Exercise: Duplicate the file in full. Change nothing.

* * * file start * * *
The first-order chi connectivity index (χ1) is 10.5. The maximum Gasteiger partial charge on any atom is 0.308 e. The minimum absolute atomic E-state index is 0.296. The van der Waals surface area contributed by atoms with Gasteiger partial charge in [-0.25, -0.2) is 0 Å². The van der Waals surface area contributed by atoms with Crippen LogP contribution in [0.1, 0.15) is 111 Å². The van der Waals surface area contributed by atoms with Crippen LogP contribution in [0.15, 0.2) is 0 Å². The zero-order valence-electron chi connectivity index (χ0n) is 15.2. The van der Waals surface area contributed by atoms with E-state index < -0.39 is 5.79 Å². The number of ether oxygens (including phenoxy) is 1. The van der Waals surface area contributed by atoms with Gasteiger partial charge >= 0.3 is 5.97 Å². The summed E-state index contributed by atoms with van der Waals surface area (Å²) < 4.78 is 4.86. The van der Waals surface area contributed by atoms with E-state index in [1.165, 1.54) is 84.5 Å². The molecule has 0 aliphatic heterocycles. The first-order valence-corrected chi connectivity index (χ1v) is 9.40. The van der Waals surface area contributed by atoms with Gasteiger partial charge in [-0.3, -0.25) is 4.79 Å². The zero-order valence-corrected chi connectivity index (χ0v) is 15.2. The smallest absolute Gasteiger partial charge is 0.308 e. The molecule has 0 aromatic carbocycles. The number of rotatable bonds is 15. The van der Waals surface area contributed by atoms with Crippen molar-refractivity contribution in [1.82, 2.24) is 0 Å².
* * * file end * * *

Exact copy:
The first-order chi connectivity index (χ1) is 10.5. The maximum Gasteiger partial charge on any atom is 0.308 e. The minimum absolute atomic E-state index is 0.296. The van der Waals surface area contributed by atoms with Gasteiger partial charge in [-0.25, -0.2) is 0 Å². The van der Waals surface area contributed by atoms with Crippen LogP contribution in [0.1, 0.15) is 111 Å². The van der Waals surface area contributed by atoms with Crippen LogP contribution in [0.15, 0.2) is 0 Å². The zero-order valence-electron chi connectivity index (χ0n) is 15.2. The van der Waals surface area contributed by atoms with E-state index < -0.39 is 5.79 Å². The number of ether oxygens (including phenoxy) is 1. The van der Waals surface area contributed by atoms with Gasteiger partial charge >= 0.3 is 5.97 Å². The summed E-state index contributed by atoms with van der Waals surface area (Å²) < 4.78 is 4.86. The van der Waals surface area contributed by atoms with E-state index in [1.165, 1.54) is 84.5 Å². The molecule has 0 aliphatic heterocycles. The first-order valence-corrected chi connectivity index (χ1v) is 9.40. The van der Waals surface area contributed by atoms with Gasteiger partial charge in [-0.3, -0.25) is 4.79 Å². The zero-order valence-corrected chi connectivity index (χ0v) is 15.2. The smallest absolute Gasteiger partial charge is 0.308 e. The molecule has 0 aromatic carbocycles. The number of rotatable bonds is 15. The van der Waals surface area contributed by atoms with Crippen molar-refractivity contribution in [1.82, 2.24) is 0 Å².